Even though 3D ultrasound is an exciting imaging methodology, it will never completely replace X-ray scans. There will always be situations where X-ray imaging is necessary. These will, for example, be imaging of structures behind bones or the bones themselves, such as cranial or dental imaging as well as imaging of fractures in adults. Additionally, boundaries, where the sonic properties (speed of sound, transmission, etc.) change strongly, will always be challenging for ultrasound. A typical case here is the tissue–air boundary: it’s hard to see inside or through the lungs using ultrasound, and this will not change much in the foreseeable future. Another technology which cannot work without X-ray imaging is computed tomography, and I am convinced that we will continue to use it in the future.
Are there any known side-effects of US?
Ultrasound has been in clinical use since the late 1950s, and there is no evidence that it is in any way harmful to the patient. Multiple studies have been performed to determine a possible influence of ultrasound on pregnant women and other patient cohorts, but no clinically relevant data was found. Nevertheless, it is still common practice to use the lowest possible intensity setting, following the ALARA-principle known from radiology (as low as reasonably achievable).
What other possible applications do you see for robotic ultrasound?
While our main research is focused on ultrasound for radiation therapy, we are also pursuing other ideas. I imagine that 4D ultrasound could become the first medium- to long-term imaging modality available. It is conceivable that we could visualise drug uptake or metabolic changes due to medication. Using the robotic ultrasound device we’re developing, it will also be possible to do long-term US – like we can today do long-term ECG and 24h-monitoring of blood pressure. Another idea we’re pursuing is the use of ultrasound in the diagnosis of children’s arm fractures, which is currently done using X-ray imaging.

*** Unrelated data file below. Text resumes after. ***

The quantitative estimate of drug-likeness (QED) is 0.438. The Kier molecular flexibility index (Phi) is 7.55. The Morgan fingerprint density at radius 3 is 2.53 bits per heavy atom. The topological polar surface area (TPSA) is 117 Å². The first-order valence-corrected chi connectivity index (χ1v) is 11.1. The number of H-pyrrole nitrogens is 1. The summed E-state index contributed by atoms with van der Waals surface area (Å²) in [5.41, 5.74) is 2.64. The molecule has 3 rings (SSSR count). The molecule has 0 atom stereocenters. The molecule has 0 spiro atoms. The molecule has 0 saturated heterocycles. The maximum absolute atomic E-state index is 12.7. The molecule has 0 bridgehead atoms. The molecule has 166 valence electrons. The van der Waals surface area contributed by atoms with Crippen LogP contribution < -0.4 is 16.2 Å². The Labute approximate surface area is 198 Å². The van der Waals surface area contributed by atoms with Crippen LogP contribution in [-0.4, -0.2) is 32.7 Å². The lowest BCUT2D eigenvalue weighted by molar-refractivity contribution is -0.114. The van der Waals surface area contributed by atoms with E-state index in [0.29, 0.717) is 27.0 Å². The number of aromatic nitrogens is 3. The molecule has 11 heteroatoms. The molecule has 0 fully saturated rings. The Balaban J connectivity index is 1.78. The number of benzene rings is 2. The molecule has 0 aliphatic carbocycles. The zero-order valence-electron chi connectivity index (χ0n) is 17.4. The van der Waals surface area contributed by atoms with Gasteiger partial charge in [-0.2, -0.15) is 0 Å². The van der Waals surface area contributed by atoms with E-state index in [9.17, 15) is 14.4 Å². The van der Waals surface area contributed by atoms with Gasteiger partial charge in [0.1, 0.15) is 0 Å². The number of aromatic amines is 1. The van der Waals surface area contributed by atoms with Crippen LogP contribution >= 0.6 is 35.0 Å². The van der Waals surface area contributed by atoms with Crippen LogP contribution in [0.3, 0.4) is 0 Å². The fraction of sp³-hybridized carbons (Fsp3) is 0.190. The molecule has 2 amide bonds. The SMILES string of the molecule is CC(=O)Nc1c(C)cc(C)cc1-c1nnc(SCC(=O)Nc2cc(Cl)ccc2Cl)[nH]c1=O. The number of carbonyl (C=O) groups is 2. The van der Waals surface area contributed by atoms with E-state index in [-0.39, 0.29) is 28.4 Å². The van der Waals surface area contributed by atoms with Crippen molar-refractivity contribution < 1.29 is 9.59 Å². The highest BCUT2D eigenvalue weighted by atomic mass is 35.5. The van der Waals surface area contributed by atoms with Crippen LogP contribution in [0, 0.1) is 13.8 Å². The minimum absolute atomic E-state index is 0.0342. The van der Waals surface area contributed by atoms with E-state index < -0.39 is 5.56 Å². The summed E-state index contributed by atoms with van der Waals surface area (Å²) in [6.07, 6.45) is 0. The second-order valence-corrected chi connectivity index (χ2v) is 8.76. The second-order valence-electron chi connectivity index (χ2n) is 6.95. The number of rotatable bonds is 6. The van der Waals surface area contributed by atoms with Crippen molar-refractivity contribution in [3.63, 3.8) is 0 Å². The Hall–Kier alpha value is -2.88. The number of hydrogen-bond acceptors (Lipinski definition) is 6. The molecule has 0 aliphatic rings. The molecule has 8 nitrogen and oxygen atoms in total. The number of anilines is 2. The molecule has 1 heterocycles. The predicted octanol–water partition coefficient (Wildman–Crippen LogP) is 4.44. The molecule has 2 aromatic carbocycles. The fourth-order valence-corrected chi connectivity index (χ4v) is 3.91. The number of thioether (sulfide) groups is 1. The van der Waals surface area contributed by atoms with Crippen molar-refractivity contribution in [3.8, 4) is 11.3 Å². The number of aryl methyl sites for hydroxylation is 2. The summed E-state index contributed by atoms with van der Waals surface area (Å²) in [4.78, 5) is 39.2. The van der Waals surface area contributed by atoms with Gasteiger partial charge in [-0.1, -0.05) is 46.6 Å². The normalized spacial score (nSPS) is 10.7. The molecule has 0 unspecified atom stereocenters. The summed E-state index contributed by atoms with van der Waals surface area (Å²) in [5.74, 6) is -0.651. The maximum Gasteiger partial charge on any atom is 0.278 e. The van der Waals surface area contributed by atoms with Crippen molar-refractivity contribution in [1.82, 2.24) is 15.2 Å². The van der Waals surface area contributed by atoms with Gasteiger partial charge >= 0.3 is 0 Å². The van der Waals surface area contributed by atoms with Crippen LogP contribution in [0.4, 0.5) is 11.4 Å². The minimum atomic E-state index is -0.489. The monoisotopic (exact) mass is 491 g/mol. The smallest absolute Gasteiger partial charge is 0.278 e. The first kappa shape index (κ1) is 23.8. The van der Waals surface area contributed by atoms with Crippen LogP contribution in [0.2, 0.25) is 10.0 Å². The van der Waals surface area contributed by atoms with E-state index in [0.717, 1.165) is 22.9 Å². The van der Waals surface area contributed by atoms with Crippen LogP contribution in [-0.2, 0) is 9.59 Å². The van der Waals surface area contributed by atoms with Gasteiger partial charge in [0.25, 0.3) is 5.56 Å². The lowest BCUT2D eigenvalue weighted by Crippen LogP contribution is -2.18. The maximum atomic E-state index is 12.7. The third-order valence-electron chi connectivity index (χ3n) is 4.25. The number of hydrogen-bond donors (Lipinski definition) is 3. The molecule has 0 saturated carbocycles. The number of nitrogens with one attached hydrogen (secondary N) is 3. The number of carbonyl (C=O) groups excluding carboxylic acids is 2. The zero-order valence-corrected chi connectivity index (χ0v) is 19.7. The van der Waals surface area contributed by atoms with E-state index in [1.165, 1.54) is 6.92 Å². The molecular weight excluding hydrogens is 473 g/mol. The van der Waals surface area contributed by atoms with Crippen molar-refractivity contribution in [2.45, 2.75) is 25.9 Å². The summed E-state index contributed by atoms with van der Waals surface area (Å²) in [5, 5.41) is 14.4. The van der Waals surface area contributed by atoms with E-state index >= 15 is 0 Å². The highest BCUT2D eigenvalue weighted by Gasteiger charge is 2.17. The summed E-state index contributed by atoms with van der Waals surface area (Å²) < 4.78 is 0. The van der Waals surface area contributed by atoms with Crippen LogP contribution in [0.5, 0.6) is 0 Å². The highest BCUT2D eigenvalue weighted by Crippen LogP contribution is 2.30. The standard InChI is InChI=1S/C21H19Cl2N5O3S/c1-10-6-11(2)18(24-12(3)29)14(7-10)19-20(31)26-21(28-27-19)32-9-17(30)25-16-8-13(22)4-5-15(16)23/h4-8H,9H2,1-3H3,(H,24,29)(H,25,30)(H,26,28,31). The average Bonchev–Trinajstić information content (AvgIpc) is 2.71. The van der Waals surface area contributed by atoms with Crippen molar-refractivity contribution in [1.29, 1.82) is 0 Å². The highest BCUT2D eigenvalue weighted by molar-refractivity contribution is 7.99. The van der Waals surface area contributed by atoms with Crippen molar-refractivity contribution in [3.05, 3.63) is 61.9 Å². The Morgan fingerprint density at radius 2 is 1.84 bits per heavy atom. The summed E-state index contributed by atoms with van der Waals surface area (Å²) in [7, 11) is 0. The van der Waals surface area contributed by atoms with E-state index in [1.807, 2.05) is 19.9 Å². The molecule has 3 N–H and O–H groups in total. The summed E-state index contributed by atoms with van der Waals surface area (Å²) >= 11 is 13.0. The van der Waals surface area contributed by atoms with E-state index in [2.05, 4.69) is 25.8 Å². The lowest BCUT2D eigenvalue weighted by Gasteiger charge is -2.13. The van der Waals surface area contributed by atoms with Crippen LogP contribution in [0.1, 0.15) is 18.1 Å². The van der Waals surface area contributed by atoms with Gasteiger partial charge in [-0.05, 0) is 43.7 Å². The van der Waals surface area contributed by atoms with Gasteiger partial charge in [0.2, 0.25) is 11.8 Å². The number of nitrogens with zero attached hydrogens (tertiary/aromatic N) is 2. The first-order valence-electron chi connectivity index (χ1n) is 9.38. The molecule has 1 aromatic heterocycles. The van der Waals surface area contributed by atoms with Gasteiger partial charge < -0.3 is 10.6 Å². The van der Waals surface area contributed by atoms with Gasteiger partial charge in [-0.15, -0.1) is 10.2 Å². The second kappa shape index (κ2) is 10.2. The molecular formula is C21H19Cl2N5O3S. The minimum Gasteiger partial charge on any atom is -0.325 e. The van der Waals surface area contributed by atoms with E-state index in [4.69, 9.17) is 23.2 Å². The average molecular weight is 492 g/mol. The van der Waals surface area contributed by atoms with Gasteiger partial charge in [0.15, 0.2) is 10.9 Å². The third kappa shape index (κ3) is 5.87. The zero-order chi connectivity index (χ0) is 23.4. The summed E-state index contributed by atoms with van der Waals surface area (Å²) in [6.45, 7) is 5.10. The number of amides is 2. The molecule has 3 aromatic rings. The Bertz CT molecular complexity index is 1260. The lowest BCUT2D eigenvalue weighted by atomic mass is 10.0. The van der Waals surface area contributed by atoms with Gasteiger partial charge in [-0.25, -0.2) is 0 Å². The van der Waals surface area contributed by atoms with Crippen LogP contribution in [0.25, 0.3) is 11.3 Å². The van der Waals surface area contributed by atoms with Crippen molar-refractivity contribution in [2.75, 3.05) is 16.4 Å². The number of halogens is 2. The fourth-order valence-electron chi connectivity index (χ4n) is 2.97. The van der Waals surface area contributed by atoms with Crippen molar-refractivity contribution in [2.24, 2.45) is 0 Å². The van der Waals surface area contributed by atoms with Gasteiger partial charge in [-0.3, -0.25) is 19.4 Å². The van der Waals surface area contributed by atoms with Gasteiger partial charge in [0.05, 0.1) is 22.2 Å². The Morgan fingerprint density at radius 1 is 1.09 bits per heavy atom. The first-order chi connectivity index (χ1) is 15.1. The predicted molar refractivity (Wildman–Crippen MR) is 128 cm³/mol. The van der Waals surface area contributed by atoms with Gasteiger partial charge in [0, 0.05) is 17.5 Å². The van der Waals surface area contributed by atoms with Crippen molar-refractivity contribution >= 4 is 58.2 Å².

If all goes well, how soon could a robot performing 4D US tracking in radiation therapy become commercially available?
I believe that the technology is nearly there – our progress is very promising, and we have come very close indeed to building a fully functional clinical prototype. If our current research projects continue as planned, we could see a working device by 2020. This will be research only, however, and I estimate that it will take another four to six years to make it commercially available.